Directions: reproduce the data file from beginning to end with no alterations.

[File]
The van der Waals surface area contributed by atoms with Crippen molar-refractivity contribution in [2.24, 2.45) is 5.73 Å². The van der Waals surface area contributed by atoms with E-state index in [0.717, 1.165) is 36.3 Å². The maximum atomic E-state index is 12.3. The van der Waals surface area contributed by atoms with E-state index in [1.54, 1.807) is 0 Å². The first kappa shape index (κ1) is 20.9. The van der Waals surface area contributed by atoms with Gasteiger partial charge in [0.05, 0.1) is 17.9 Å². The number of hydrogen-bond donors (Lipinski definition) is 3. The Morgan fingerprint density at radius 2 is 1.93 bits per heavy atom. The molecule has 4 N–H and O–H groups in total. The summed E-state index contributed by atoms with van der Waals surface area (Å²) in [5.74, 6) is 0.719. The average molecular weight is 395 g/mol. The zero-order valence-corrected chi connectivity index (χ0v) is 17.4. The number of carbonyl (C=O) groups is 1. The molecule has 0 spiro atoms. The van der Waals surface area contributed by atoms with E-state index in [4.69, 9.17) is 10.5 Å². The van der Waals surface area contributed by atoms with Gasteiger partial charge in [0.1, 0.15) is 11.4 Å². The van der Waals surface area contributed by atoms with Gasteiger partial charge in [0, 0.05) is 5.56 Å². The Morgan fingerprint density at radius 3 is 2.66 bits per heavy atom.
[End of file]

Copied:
The van der Waals surface area contributed by atoms with Crippen molar-refractivity contribution in [2.24, 2.45) is 5.73 Å². The van der Waals surface area contributed by atoms with E-state index in [0.717, 1.165) is 36.3 Å². The maximum atomic E-state index is 12.3. The van der Waals surface area contributed by atoms with E-state index in [1.54, 1.807) is 0 Å². The first kappa shape index (κ1) is 20.9. The van der Waals surface area contributed by atoms with Gasteiger partial charge in [0.05, 0.1) is 17.9 Å². The number of hydrogen-bond donors (Lipinski definition) is 3. The Morgan fingerprint density at radius 2 is 1.93 bits per heavy atom. The molecule has 4 N–H and O–H groups in total. The summed E-state index contributed by atoms with van der Waals surface area (Å²) in [5.74, 6) is 0.719. The average molecular weight is 395 g/mol. The zero-order valence-corrected chi connectivity index (χ0v) is 17.4. The number of carbonyl (C=O) groups is 1. The molecule has 0 spiro atoms. The van der Waals surface area contributed by atoms with E-state index in [4.69, 9.17) is 10.5 Å². The van der Waals surface area contributed by atoms with Gasteiger partial charge in [0.1, 0.15) is 11.4 Å². The van der Waals surface area contributed by atoms with Gasteiger partial charge in [0, 0.05) is 5.56 Å². The Morgan fingerprint density at radius 3 is 2.66 bits per heavy atom.